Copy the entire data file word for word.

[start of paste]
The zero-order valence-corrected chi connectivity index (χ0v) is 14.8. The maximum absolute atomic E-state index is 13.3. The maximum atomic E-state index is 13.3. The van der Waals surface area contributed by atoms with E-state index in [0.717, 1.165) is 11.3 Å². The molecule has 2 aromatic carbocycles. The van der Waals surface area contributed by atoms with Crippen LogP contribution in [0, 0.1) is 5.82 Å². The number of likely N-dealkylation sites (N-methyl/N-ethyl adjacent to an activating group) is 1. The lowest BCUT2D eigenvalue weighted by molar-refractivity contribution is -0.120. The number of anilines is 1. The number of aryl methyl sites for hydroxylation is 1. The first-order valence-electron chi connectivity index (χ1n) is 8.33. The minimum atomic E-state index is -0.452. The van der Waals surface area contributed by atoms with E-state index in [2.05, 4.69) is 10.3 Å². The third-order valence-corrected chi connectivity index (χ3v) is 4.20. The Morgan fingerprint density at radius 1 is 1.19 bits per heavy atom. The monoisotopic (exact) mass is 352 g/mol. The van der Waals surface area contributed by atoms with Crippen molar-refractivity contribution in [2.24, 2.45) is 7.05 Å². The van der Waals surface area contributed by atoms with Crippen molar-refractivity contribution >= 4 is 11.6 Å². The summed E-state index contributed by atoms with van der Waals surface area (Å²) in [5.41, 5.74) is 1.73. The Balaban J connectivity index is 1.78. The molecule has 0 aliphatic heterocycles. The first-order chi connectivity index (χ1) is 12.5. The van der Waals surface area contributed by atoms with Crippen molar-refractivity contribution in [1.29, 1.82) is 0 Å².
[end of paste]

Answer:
The zero-order valence-corrected chi connectivity index (χ0v) is 14.8. The maximum absolute atomic E-state index is 13.3. The maximum atomic E-state index is 13.3. The van der Waals surface area contributed by atoms with E-state index in [0.717, 1.165) is 11.3 Å². The molecule has 2 aromatic carbocycles. The van der Waals surface area contributed by atoms with Crippen LogP contribution in [0, 0.1) is 5.82 Å². The number of likely N-dealkylation sites (N-methyl/N-ethyl adjacent to an activating group) is 1. The lowest BCUT2D eigenvalue weighted by molar-refractivity contribution is -0.120. The number of anilines is 1. The number of aryl methyl sites for hydroxylation is 1. The first-order valence-electron chi connectivity index (χ1n) is 8.33. The minimum atomic E-state index is -0.452. The van der Waals surface area contributed by atoms with E-state index in [2.05, 4.69) is 10.3 Å². The third-order valence-corrected chi connectivity index (χ3v) is 4.20. The Morgan fingerprint density at radius 1 is 1.19 bits per heavy atom. The monoisotopic (exact) mass is 352 g/mol. The van der Waals surface area contributed by atoms with Crippen molar-refractivity contribution in [2.24, 2.45) is 7.05 Å². The van der Waals surface area contributed by atoms with Crippen molar-refractivity contribution >= 4 is 11.6 Å². The summed E-state index contributed by atoms with van der Waals surface area (Å²) in [5.41, 5.74) is 1.73. The Balaban J connectivity index is 1.78. The molecule has 0 aliphatic heterocycles. The first-order chi connectivity index (χ1) is 12.5. The van der Waals surface area contributed by atoms with Crippen molar-refractivity contribution in [1.29, 1.82) is 0 Å².